It is not surprising, therefore, that when the OLD WILSONIANS ASSOCIATION found in its heart that it was prepared to be made a Mason, it should apply to its age-old friend for assistance in this matter.

             Worshipful Master and Brethren of Edward Alleyn Lodge, we Old Wilsonians thank you for your great kindness to us today and we trust that the connection between Alleyn and Wilson, that has existed for nearly three and a half centuries, may continue from generation to generation until time, with us, shall be no more"

             Within  a few minutes of its being sponsored the petition form was delivered  to the Grand Secretary's Office in order that it might be considered at the quarterly meeting of the Grand Master's Council held on the following Wednesday.  A few days later, the Grand Secretary summoned the Master Designate and W. Bro. Stelling, who was to be the Lodge Secretary, to Freemasons Hall and arranged that the Lodge should be consecrated by the Right Worshipful the Assistant Grand Master on Friday 30th January 1948.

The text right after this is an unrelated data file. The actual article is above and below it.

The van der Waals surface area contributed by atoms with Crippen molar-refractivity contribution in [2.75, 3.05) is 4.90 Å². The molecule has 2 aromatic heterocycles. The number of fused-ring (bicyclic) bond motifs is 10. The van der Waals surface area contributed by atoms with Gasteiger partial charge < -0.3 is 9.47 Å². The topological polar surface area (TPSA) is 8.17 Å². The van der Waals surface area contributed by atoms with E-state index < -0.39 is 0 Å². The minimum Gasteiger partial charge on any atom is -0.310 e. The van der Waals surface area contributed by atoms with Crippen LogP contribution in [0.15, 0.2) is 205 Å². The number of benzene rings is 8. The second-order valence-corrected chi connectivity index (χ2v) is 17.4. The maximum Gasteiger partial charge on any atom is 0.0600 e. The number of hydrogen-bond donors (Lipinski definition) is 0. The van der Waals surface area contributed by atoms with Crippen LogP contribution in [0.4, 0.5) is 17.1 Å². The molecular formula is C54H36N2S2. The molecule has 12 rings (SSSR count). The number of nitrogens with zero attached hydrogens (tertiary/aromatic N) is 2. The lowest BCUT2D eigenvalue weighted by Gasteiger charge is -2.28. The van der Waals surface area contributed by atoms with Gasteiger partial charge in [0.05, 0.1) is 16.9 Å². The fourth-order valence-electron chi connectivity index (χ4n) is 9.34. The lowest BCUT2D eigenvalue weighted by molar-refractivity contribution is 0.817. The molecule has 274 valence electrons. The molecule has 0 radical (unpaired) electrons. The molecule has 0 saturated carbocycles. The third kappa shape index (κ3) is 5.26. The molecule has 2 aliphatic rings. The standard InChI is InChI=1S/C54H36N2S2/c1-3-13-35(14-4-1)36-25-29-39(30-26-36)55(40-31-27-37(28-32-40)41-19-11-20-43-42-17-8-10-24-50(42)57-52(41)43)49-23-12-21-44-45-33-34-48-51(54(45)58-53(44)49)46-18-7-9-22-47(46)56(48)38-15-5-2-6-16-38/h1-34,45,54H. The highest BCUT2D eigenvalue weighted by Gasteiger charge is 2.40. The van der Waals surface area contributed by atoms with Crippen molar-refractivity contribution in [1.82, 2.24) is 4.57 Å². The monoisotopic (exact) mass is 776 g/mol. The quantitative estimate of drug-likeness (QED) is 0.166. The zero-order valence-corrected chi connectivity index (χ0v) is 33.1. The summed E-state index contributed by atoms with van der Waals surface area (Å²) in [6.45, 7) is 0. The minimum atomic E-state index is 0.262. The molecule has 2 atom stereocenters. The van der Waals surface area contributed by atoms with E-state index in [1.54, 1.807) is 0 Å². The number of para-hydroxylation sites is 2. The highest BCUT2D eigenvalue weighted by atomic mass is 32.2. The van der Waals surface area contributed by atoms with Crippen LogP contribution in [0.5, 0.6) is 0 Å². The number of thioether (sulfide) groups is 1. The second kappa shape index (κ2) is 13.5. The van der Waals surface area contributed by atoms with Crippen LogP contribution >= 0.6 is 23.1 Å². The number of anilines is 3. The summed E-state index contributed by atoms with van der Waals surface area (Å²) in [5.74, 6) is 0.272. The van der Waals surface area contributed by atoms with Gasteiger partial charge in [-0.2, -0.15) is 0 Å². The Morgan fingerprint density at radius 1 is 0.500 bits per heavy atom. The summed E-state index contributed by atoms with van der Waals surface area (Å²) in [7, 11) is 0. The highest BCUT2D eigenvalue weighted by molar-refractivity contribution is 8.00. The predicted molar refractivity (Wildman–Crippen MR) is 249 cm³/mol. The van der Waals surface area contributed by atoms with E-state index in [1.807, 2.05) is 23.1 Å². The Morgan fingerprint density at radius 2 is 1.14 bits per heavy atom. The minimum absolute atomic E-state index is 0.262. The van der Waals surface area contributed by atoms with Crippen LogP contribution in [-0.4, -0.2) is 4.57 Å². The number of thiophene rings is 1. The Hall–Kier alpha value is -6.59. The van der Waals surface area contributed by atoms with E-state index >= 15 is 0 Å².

On the appointed day the Founders gathered in Lodge Room No. 9 at Freemasons Hall at 2 o'clock and were rehearsed in the Consecration ceremonial duties by W. Bro. S. Kingsley Tubbe, Deputy Grand Director of Ceremonies.

             At three o'clock, the Founders and Visitors being assembled, the Consecrating Officer, R.W. Bro. Brig. Gen. W.H.V. Darell, C.B., C.M.G., D.S.O., A.G.M. entered the Temple escorted by several Grand Lodge Officers.  On taking the Chair the Consecrating Officer requested :-

            V.W.Bro. Thomas Aubertin,  Grand Treasurer to act as Senior Warden.

            W.Bro. Instr. Rear Admiral Sir Arthur Hall, K.B.E., C.B., P.G.D., to act as J.W.

            W.Bro. Rev. C.H. Mosse, M.A., P.A.G., Chaplain, to act as Chaplain.

            V.W.Bro. Sydeny A. White, M.V.O., to take his place as Grand Secretary.

            W.Bro. S. Kingsley Tubbs, D.G.D.C. to act as Director of Ceremonies.